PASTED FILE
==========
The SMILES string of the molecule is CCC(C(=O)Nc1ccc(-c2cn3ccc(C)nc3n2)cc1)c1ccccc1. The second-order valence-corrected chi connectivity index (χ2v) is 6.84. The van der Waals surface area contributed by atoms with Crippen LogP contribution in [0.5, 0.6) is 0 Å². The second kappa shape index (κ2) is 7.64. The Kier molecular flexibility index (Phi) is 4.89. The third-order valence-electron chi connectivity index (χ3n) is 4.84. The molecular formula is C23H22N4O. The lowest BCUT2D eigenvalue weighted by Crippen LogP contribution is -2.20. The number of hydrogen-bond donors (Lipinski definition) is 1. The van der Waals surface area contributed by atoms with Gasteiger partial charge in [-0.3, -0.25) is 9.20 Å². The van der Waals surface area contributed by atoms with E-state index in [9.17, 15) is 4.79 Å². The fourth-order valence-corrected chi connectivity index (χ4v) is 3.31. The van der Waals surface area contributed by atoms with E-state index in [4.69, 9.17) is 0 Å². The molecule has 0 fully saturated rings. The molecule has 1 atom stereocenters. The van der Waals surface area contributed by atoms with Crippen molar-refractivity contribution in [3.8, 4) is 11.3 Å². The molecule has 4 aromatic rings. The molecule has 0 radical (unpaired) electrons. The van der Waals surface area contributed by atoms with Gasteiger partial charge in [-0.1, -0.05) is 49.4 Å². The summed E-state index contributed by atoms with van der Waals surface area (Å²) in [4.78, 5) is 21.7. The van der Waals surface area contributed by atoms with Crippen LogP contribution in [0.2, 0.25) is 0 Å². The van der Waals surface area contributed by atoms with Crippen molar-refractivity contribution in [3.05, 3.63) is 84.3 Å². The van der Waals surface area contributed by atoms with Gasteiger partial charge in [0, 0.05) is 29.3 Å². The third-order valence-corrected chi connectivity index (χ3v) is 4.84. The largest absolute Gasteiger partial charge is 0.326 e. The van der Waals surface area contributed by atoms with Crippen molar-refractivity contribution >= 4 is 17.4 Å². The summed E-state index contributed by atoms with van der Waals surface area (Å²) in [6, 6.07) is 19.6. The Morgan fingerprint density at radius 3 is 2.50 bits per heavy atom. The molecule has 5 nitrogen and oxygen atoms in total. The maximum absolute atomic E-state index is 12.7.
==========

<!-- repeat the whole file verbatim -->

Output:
The SMILES string of the molecule is CCC(C(=O)Nc1ccc(-c2cn3ccc(C)nc3n2)cc1)c1ccccc1. The second-order valence-corrected chi connectivity index (χ2v) is 6.84. The van der Waals surface area contributed by atoms with Crippen LogP contribution in [0.5, 0.6) is 0 Å². The second kappa shape index (κ2) is 7.64. The Kier molecular flexibility index (Phi) is 4.89. The third-order valence-electron chi connectivity index (χ3n) is 4.84. The molecular formula is C23H22N4O. The lowest BCUT2D eigenvalue weighted by Crippen LogP contribution is -2.20. The number of hydrogen-bond donors (Lipinski definition) is 1. The van der Waals surface area contributed by atoms with Gasteiger partial charge in [-0.3, -0.25) is 9.20 Å². The van der Waals surface area contributed by atoms with E-state index in [9.17, 15) is 4.79 Å². The fourth-order valence-corrected chi connectivity index (χ4v) is 3.31. The van der Waals surface area contributed by atoms with E-state index in [4.69, 9.17) is 0 Å². The molecule has 0 fully saturated rings. The molecule has 1 atom stereocenters. The van der Waals surface area contributed by atoms with Crippen molar-refractivity contribution in [3.8, 4) is 11.3 Å². The molecule has 4 aromatic rings. The molecule has 0 radical (unpaired) electrons. The van der Waals surface area contributed by atoms with Gasteiger partial charge in [-0.1, -0.05) is 49.4 Å². The summed E-state index contributed by atoms with van der Waals surface area (Å²) in [4.78, 5) is 21.7. The van der Waals surface area contributed by atoms with Crippen LogP contribution in [0.2, 0.25) is 0 Å². The van der Waals surface area contributed by atoms with Crippen molar-refractivity contribution in [3.05, 3.63) is 84.3 Å². The van der Waals surface area contributed by atoms with Gasteiger partial charge in [0, 0.05) is 29.3 Å². The third-order valence-corrected chi connectivity index (χ3v) is 4.84. The largest absolute Gasteiger partial charge is 0.326 e. The van der Waals surface area contributed by atoms with Crippen molar-refractivity contribution >= 4 is 17.4 Å². The summed E-state index contributed by atoms with van der Waals surface area (Å²) in [6, 6.07) is 19.6. The Morgan fingerprint density at radius 3 is 2.50 bits per heavy atom. The molecule has 5 nitrogen and oxygen atoms in total. The maximum absolute atomic E-state index is 12.7.